FIG. 1 is an isometric illustration of the shell-forming steps of the present invention;
FIG. 2 is an isometric view of a container shell segment;
FIG. 3 is an isometric view of a container shell and partitions integrated therewith;
FIG. 4 is an isometric illustration of the welding step for joining the partitions to the shell;
FIG. 5 is an exploded isometric view of a compartmentalized shell and covers therefor; and
FIG. 6 is an isometric illustration of a method of assemblying a multi-cell battery.
As best shown in FIG. 1, indefinite lengths of rectangular tubular stock 2 are extruded from an extruder 4 and carried, via conveyor 6, to cut-off device 8. The cut-off device 8 slices, saws or otherwise separates the tubular stock 2 into individual segments 10 of predetermined length depending on the capacity sought for the finished container. The lengths of the segments 10 may easily be varied by merely adjusting the distance that conveyor 6 indexes the stock 2 through the cutter 8. A gap 12 may be provided between the several lengths of stock 2 to permit substantially continuous extrusion of tube lengths 2 while the previously extruded length indexes through the cutter 8. Under these circumstances the gap 12 will slowly close as the extruding stock 2 advances toward the stock 2 which experiences periodic delays as traverses the cutter 8.
Each segment 10 forms the shell of a finished container and includes a first pair of opposing walls 14 and 16 integral with, and perpendicular to, a second pair of opposing walls 18 and 20. These several walls are joined along their edges to define a parallelepipedial internal cavity 22. The opposing walls 14 and 16 of the first pair each include at least one longitudinally extending ridge 24. Additional ridges may be used and will depend on the number of compartments sought for the particular container. The ridge 24 runs the full length of the segment 10 in the direction of extrusion and comprises two sidewalls 28 and 28' flanking a distal wall 26 opposite from where the ridge 24 is rooted at the wall 14 or 16. The distal wall 26 and sidewalls 28--28' together define a longitudinal groove 30 coextensive with the ridge 24. The groove 30 in one wall 14 of the first pair lies directly opposite and parallel to, a similar groove 30' in the opposite wall 16 of the same pair and are both adapted to receive the borders of a partition-forming plate 32 subsequently inserted therein (see FIG. 3).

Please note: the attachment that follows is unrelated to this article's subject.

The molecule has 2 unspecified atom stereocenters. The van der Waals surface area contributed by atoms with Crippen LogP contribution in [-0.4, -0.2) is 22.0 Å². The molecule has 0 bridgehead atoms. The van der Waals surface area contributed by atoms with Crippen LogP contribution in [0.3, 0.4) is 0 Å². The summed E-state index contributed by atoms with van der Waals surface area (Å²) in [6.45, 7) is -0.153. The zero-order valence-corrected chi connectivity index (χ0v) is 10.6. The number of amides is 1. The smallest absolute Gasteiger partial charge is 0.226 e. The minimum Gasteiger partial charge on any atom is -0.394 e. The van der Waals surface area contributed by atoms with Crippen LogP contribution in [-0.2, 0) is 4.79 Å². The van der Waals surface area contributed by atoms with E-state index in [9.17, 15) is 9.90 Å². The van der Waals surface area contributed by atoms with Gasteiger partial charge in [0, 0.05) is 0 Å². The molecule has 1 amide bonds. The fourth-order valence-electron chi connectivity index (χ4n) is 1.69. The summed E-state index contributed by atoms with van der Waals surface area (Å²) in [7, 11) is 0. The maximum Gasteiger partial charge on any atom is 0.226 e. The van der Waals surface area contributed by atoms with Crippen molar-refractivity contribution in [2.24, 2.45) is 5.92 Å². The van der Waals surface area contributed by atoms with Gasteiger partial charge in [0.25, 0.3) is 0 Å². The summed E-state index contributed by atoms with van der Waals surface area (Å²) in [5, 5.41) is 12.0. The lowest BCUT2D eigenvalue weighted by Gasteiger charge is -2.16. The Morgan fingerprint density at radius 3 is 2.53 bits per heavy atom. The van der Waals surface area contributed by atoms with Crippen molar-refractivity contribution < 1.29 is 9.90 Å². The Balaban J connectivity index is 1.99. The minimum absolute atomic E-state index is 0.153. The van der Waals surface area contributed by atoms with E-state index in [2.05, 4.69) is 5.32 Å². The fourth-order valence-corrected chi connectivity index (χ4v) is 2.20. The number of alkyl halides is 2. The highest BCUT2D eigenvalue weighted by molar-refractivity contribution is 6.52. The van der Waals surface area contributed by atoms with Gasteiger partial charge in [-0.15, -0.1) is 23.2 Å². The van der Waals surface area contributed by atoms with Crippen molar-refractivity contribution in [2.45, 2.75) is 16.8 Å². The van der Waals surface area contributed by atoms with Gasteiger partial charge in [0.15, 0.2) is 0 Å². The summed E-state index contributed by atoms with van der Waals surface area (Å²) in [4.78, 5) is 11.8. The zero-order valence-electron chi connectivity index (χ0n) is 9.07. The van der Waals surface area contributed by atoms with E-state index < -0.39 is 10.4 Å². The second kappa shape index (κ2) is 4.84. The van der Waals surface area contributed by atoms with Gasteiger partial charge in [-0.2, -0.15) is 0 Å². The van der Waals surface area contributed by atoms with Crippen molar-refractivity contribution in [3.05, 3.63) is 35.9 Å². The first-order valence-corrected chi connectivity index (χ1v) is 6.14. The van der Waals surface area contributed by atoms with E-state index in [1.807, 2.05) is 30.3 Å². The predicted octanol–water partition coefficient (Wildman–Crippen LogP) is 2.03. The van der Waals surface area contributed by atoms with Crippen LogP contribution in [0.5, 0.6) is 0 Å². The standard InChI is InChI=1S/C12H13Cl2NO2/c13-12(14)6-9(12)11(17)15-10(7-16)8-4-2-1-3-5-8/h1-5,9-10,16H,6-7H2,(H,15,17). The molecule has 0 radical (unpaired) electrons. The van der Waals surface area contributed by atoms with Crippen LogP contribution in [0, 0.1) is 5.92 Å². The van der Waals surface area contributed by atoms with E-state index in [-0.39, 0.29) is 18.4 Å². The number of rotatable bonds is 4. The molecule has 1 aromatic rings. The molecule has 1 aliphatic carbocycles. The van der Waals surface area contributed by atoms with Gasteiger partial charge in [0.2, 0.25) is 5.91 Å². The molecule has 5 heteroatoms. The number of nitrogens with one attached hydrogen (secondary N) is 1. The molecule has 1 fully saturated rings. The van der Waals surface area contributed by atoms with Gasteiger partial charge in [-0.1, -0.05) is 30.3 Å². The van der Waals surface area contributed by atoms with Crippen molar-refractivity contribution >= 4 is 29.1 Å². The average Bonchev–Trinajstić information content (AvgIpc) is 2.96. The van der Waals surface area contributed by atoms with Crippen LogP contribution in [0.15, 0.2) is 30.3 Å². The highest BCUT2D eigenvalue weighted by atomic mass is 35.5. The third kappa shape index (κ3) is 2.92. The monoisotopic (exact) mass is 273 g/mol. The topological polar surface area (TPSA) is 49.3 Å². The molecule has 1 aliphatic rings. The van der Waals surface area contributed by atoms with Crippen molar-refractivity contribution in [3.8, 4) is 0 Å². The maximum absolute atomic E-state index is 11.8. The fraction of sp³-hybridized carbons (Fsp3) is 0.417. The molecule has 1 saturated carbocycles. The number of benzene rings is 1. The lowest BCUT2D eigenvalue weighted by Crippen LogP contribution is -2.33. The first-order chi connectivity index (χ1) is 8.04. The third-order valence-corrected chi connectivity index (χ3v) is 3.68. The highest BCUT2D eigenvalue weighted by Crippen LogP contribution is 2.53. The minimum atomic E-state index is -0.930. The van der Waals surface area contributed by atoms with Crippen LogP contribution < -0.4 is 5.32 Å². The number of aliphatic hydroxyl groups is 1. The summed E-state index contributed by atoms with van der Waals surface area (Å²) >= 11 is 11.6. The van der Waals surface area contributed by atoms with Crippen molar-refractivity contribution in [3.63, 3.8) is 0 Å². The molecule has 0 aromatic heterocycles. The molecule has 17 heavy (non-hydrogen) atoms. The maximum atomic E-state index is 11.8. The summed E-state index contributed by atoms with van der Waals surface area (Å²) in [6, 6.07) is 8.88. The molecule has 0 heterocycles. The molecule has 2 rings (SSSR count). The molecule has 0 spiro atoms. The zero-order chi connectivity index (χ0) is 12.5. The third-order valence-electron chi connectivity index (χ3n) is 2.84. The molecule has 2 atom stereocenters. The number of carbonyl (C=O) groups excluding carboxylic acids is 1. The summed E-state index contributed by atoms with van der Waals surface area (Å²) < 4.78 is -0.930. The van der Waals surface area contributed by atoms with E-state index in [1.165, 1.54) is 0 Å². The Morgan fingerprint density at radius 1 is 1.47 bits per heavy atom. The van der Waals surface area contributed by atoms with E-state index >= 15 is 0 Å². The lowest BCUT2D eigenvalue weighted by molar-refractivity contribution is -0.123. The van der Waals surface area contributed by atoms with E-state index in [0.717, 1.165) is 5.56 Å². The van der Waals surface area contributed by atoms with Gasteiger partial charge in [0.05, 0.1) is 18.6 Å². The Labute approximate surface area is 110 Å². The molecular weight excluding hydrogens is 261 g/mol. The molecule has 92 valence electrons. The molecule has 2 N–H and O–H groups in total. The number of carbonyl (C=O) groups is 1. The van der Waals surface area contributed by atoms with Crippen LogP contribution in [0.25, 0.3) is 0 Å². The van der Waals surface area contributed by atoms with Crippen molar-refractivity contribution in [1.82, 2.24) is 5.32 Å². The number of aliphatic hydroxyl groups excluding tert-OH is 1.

The plates 32 each have sealable borders 34 and 34' at opposite edges thereof which, after mating with the grooves 30, are fused to the ridges 24--24' in the manner depicted in FIG. 4. In this regard, the sidewalls 28--28' of the ridges 24 are squeezed between the anvil 38 and vibratory energy imparting horn 40 of an ultrasonic welding fixture 36. High frequency mechanical vibrations (e.g., 20,000 hertz) generated by the horn 40 welds the sealable borders 34--34' of the plates 32 to the inside of the ridges 24 throughout the full length thereof and such as to provide a liquid-tight seal between the adjacent compartments 42 and thereby prevent electrolyte migration and associated ionic transport therebetween.
Following welding of the partitions 32 to the shell segments 10, appropriate cover(s) 44 and/or 26 (see FIG. 5) are joined to the shell wall edges 14, 16, 18 and 20 and plate edges 48 and 50 to provide a liquid-tight joint therebetween. This is most conveniently accomplished by locally heating the cover and corresponding edges of the walls and plates and then pressing them together while they are still soft in accordance with conventional heat-sealing techniques.
FIG. 6 depicts a method assemblying a multi-cell electric storage battery. In this regard, the intercell connector apertures 60 are punched and cell elements 52 and 54 (i.e., on opposite sides of partition 56) are joined one to the other via plate straps 58 before the plate 56 is mated and welded to the ridge 62. Performing these operations outside the shell can simplify these assembly operations and the production apparatus required therefor. While only two cell elements are shown concretely in FIG. 6, all of the cell elements and partitions would be so assembled outside the shell 66 (i.e., see phantom element 64) and the stack so formed then integrated into the shell 66. Thereafter appropriate final covers (not shown) are provided.
While this invention has been disclosed in terms of specific embodiments thereof it is not intended to be limited thereto but rather only to the extent set forth hereafter in the claims which follow.
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|U.S. Classification||429/176, 29/623.1|
|International Classification||H01M2/02, B29C69/00, B29C47/00|
|Cooperative Classification||Y10T29/49108, B29C2793/0027, B29C47/0042, B29L2023/003, B29K2105/04, B29C47/0023, B29C47/003, B29C47/0066, H01M2/0242|
|European Classification||B29C47/00L12, H01M2/02C4|
|Nov 6, 1989||FPAY||Fee payment|
Year of fee payment: 4
|Nov 8, 1993||FPAY||Fee payment|
Year of fee payment: 8
|Oct 31, 1997||FPAY||Fee payment|
Year of fee payment: 12